9 Gen Z Habits for Marketers to Keep an Eye On

Opinion: They do not know a reality where smartphones, touchscreens and WiFi don’t exist

The children of Gen Z were born directly into a technology-dependent lifestyle
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As organizations across the globe are struggling with developing tactics on how to properly employ and manage millennials, another wave of expressive and equally unique individuals is fast approaching the business world’s radar. This is Generation Z.

As digital natives, the children of Gen Z were born directly into a technology-dependent lifestyle. Unlike millennials, they do not know a reality where smartphones, touchscreens and WiFi don’t exist.

As a result, they have developed their own set of characteristics, mannerisms and trends.

From what I’ve learned by creating and running different organizations, as well as currently working at a San Francisco-based tech startup, it is crucial for marketers and business alike to truly understand this generation before having any sort of meaningful impact or connection with them.

Here are a few of the most prevalent Gen Z habits for marketers to keep an eye on.

We get a lot of our news from social media

“Ay, check your tags!”

We get our news through Twitter and Facebook and share it by tagging each other. As more and more information populates the internet, marketers and news outlets need to make sure that they are sharing information in a way that actually connects with their audience.

This is why publications like BuzzFeed are so successful. They deliver news and reviews to readers in an engaging manner, with lots of pictures and short sentences.

The faster we can comprehend and gain a general understanding of a subject, the faster we can move on to reading or learning about something else.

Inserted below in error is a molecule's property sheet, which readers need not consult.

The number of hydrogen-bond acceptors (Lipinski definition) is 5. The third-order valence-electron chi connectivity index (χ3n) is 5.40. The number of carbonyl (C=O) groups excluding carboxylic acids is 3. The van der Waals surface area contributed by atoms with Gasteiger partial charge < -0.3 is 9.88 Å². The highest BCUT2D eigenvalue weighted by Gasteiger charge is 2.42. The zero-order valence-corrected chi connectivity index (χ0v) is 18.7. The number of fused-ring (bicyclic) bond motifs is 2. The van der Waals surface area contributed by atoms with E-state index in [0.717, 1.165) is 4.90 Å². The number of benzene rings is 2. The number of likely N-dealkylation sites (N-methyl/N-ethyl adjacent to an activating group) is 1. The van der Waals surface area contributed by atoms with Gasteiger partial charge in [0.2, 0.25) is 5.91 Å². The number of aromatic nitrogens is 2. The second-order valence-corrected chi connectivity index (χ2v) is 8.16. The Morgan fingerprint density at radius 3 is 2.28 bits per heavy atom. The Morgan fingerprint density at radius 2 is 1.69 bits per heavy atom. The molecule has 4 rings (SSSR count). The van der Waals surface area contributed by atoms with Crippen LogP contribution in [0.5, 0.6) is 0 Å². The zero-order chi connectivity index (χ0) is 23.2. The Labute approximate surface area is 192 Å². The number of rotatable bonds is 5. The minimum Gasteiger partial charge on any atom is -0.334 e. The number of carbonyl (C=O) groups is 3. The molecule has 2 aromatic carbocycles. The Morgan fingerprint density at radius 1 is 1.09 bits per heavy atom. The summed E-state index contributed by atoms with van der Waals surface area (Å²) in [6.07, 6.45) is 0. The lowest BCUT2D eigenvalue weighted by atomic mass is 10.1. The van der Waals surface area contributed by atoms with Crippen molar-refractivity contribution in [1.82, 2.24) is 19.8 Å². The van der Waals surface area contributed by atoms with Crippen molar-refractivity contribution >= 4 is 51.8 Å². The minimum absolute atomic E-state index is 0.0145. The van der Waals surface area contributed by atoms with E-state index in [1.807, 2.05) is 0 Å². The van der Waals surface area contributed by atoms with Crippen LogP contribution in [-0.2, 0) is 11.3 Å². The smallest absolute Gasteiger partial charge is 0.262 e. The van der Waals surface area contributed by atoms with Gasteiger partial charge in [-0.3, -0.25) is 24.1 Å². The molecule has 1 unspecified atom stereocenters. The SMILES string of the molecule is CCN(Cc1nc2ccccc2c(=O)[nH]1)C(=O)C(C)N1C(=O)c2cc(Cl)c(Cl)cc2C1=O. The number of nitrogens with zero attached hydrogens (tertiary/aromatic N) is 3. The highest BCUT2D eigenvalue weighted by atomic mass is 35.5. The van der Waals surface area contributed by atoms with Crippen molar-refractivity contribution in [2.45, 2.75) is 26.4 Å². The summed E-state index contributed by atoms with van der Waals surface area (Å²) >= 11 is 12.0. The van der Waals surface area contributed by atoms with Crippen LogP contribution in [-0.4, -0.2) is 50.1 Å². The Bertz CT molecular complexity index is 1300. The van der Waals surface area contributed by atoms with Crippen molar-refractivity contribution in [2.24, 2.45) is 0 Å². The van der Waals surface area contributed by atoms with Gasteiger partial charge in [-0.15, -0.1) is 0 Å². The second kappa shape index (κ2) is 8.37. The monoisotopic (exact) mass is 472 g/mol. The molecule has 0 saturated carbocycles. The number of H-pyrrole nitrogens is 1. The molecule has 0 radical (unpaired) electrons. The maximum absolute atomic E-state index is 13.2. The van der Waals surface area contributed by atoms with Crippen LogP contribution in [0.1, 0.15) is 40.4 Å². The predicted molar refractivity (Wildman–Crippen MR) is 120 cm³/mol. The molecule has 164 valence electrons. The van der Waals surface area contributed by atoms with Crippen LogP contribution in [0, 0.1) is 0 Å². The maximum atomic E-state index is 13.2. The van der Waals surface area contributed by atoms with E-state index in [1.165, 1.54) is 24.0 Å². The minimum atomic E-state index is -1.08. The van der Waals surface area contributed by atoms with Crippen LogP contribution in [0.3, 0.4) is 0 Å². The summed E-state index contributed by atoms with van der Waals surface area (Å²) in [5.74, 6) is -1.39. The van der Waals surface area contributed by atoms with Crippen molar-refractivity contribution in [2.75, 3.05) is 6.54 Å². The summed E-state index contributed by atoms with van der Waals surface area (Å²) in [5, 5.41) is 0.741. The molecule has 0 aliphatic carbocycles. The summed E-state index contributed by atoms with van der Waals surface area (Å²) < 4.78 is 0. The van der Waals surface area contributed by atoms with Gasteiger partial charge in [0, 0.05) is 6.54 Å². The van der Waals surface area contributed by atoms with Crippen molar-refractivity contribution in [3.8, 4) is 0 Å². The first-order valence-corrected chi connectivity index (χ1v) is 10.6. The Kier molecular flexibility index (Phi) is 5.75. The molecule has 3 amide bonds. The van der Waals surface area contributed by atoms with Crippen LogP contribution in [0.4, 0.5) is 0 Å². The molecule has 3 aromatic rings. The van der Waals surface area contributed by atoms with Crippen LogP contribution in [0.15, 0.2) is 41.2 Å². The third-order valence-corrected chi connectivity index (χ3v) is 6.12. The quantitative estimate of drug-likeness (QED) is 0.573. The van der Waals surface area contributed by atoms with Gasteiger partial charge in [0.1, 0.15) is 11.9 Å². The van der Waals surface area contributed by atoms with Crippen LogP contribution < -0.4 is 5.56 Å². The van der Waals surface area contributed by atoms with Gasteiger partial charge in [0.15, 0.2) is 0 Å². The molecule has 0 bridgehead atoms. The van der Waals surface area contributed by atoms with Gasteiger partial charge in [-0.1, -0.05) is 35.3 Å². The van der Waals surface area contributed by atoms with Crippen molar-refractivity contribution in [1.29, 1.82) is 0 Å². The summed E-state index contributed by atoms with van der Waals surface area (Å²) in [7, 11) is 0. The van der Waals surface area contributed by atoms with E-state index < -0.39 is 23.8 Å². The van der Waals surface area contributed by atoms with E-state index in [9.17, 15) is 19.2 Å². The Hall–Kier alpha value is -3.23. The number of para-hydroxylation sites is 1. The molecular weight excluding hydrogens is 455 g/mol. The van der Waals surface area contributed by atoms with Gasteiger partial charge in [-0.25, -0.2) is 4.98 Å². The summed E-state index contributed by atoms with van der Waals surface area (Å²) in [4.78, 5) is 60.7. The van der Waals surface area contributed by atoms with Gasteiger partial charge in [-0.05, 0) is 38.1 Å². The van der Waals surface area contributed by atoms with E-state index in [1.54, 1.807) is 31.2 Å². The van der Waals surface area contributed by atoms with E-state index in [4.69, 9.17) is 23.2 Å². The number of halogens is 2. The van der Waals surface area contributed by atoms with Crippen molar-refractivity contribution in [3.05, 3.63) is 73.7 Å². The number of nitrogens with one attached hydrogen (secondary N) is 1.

We FaceTime instead of texting

“Wait, this will take too long to type out: Can I just FaceTime you?”

Obviously, we won’t FaceTime each other to ask what time someone is free to hang out, or if they could send you the math homework assignment you missed yesterday. But even our tech-savvy generation recognizes the value in face-to-screen-to-face communication.

Understanding this shift in communication is key for marketers to grasp the nature of the demographic they are trying to reach.

We don’t watch TV

We watch our shows through Netflix and other streaming websites.

“Just binged 13 episodes of The Office. Get on my level.”

Knowing this, marketers should not be allocating large amounts of money to TV or commercial advertising when they could be putting it toward something much more effective.

No one asks for your number anymore

“OMG LOL he followed me on Insta—it’s real.”

Although some may consider asking for someone’s number to be a crucial element in the flirting process, we seldom do this. For casual acquaintances and friends, following each other on Instagram and being friends on Facebook is enough. You can stay updated on each other’s lives and message each other if necessary.

Being in someone’s contacts list is indicative of a higher level of friendship. If I have your number, it means I make plans with you often, I like to FaceTime you or I need to AirDrop pictures to you because we did something fun together.

We don’t read

“What’s a book?”

Just kidding, we know what books are. But we watch videos or listen to audiobooks instead. It’s a more efficient and more entertaining way to get the same information you would find in a book. You can also do it while exercising or commuting without the bulk of a physical book.

We have two Instagram accounts

“She didn’t let me follow her finsta … awk.”

One account, the “real” or “main” is meant to preserve our public images. Followers of this account can be anyone from co-workers to random acquaintances from class.

The other account, the “finsta,” or fake Instagram, is meant to be a window into the owner’s real life. Counterintuitive, I know. This account is home to pictures and videos of the less glamorous elements of life—embarrassing moments to long rants about life. Followers of this account are generally very closer friends of the owner.

College is more important to us than you think

“What’s your major?”